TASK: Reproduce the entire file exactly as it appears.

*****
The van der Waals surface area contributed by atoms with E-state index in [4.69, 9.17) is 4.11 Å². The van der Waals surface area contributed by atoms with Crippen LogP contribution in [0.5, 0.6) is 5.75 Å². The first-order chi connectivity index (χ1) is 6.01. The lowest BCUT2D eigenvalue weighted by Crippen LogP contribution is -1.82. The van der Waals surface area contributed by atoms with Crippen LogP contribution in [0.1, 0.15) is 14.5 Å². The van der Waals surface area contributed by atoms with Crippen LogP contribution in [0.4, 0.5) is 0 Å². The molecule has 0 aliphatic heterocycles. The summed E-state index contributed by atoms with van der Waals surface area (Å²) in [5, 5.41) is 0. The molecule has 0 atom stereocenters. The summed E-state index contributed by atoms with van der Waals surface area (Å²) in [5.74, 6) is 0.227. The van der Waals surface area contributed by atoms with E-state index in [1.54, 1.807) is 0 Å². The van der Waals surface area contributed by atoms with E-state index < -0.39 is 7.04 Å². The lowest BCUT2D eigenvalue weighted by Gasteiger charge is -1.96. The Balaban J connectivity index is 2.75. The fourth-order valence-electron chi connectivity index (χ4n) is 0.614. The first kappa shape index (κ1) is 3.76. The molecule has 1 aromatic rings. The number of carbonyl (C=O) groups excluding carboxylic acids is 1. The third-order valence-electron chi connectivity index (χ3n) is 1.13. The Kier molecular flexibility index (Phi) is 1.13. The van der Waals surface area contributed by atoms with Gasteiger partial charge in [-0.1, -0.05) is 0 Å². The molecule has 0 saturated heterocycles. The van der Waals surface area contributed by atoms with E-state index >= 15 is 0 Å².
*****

The van der Waals surface area contributed by atoms with E-state index in [4.69, 9.17) is 4.11 Å². The van der Waals surface area contributed by atoms with Crippen LogP contribution in [0.5, 0.6) is 5.75 Å². The first-order chi connectivity index (χ1) is 6.01. The lowest BCUT2D eigenvalue weighted by Crippen LogP contribution is -1.82. The van der Waals surface area contributed by atoms with Crippen LogP contribution in [0.1, 0.15) is 14.5 Å². The van der Waals surface area contributed by atoms with Crippen LogP contribution in [0.4, 0.5) is 0 Å². The molecule has 0 aliphatic heterocycles. The summed E-state index contributed by atoms with van der Waals surface area (Å²) in [5, 5.41) is 0. The molecule has 0 atom stereocenters. The summed E-state index contributed by atoms with van der Waals surface area (Å²) in [5.74, 6) is 0.227. The van der Waals surface area contributed by atoms with E-state index in [1.54, 1.807) is 0 Å². The van der Waals surface area contributed by atoms with E-state index < -0.39 is 7.04 Å². The lowest BCUT2D eigenvalue weighted by Gasteiger charge is -1.96. The Balaban J connectivity index is 2.75. The fourth-order valence-electron chi connectivity index (χ4n) is 0.614. The first kappa shape index (κ1) is 3.76. The molecule has 1 aromatic rings. The number of carbonyl (C=O) groups excluding carboxylic acids is 1. The third-order valence-electron chi connectivity index (χ3n) is 1.13. The Kier molecular flexibility index (Phi) is 1.13. The van der Waals surface area contributed by atoms with Gasteiger partial charge in [-0.1, -0.05) is 0 Å². The molecule has 0 saturated heterocycles. The van der Waals surface area contributed by atoms with E-state index >= 15 is 0 Å².